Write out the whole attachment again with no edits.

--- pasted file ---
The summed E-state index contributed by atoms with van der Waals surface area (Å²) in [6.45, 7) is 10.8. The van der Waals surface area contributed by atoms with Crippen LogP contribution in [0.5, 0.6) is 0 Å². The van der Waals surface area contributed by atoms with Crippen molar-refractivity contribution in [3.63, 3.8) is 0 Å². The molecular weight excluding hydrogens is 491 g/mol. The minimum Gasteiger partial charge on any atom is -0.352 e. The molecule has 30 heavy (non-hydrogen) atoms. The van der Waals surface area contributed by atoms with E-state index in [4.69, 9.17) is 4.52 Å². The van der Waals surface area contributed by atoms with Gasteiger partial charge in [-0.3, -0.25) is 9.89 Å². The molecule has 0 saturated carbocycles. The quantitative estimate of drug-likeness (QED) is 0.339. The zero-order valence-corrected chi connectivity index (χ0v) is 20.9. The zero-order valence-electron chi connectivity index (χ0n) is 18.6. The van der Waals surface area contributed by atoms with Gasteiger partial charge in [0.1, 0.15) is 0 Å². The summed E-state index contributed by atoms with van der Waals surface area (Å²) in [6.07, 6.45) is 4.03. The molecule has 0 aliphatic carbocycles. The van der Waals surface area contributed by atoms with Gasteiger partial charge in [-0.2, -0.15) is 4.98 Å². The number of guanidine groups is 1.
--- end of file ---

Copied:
The summed E-state index contributed by atoms with van der Waals surface area (Å²) in [6.45, 7) is 10.8. The van der Waals surface area contributed by atoms with Crippen LogP contribution in [0.5, 0.6) is 0 Å². The van der Waals surface area contributed by atoms with Crippen molar-refractivity contribution in [3.63, 3.8) is 0 Å². The molecular weight excluding hydrogens is 491 g/mol. The minimum Gasteiger partial charge on any atom is -0.352 e. The molecule has 30 heavy (non-hydrogen) atoms. The van der Waals surface area contributed by atoms with E-state index in [4.69, 9.17) is 4.52 Å². The van der Waals surface area contributed by atoms with Gasteiger partial charge in [-0.3, -0.25) is 9.89 Å². The molecule has 0 saturated carbocycles. The quantitative estimate of drug-likeness (QED) is 0.339. The zero-order valence-corrected chi connectivity index (χ0v) is 20.9. The zero-order valence-electron chi connectivity index (χ0n) is 18.6. The van der Waals surface area contributed by atoms with Gasteiger partial charge in [0.1, 0.15) is 0 Å². The summed E-state index contributed by atoms with van der Waals surface area (Å²) in [6.07, 6.45) is 4.03. The molecule has 0 aliphatic carbocycles. The van der Waals surface area contributed by atoms with Gasteiger partial charge in [-0.2, -0.15) is 4.98 Å². The number of guanidine groups is 1.